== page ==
Brussels Griffon - History and Health
During the early 1800s, coachmen in Belgium kept small, wire-haired terrier-type dogs to manage the rodent population in their carriage stables. They were then known as “griffons d’ecurie”, which translates to “wire-coated stable dogs.” It is thought that the Pug (a Victorian favorite in Britain) was crossed with these humble native Belgian terriers in the mid-1800s, producing a smooth-coated dog called the “Brabancon, after the Belgian national anthem. Around the same time, the King Charles and Ruby varieties of the English Toy Spaniel were also added to the mix, creating two distinct coat types: a harsh, heavily-whiskered rough coat and a smooth coat, both in a rich red color. Together, the native Belgian griffons and the English Toy Terriers, with their big heads, prominent dark eyes and short faces, forever changed the previously rough-and-tumble barn ratter into a beloved companion dog.
In the 1870s, this breed became a favorite of the Belgian queen, Henrietta Maria, which gave them royal patronage and elevated their social status. Brussels Griffons were the darlings of the Belgian elite, and efforts were undertaken to breed them to become even more exaggerated in appearance, with flatter faces and smaller stature. It is unclear which breeds were crossed to accomplish these breed changes, but it is thought that the Affenpinscher, Pug, Yorkshire Terrier, King Charles Spaniel and Dutch Smoushond may have contributed. Regardless of the crosses, the result was the modern Brussels Griffon, which has a shorter and flatter face than its ancestors and is an immensely appealing little dog that retains is favored status as a companion despite the fact that it is no longer needed to hunt vermin or entertain royalty.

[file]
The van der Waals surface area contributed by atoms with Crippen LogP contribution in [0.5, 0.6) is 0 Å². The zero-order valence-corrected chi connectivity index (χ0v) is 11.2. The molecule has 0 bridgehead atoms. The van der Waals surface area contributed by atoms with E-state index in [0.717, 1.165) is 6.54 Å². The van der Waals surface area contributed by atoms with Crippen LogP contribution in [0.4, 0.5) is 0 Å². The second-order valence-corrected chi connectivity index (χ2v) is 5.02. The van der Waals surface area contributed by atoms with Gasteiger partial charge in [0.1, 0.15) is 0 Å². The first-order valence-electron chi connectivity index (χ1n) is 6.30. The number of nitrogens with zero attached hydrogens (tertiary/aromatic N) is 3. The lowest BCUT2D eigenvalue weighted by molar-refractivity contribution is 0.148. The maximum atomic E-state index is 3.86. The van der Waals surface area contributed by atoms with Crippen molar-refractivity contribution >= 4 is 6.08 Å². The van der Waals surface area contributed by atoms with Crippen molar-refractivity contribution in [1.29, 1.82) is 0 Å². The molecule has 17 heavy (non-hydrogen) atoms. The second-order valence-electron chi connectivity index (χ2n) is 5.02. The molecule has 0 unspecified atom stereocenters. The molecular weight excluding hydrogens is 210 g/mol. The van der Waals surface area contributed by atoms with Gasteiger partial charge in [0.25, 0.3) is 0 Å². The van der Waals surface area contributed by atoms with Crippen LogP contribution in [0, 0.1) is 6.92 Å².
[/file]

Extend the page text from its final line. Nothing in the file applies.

The American Brussels Griffon Association was founded in 1945. The breed standard was approved by the AKC in 1960, after it went through several revisions. The parent club was accepted for AKC membership in 1982.
The American Kennel Club is the only large all breed registry that recognizes only the Brussels Griffon; in Europe, there are three small Belgian terriers which are virtually identical in history but differ in coat type and color: the Brussels Griffon (rough red), the Petit Brabancon (smooth of any color), and the Griffon Belge (rough of any color but red).
The Brussels Griffon has a relatively long life expectancy, with ten to fifteen years being usual. However, it has developed significant reproductive problems. Bitches in this breed often do not conceive, and when they do they tend to have difficulty giving birth. Caesarean deliveries are common, litters are unusually small and newborn puppies are often delicate. Often there is only one puppy, with an average mortality rate of 60 percent in the first few weeks. They also may have a breed predisposition to refractory corneal ulceration, cataracts, hip dysplasia and patellar luxation.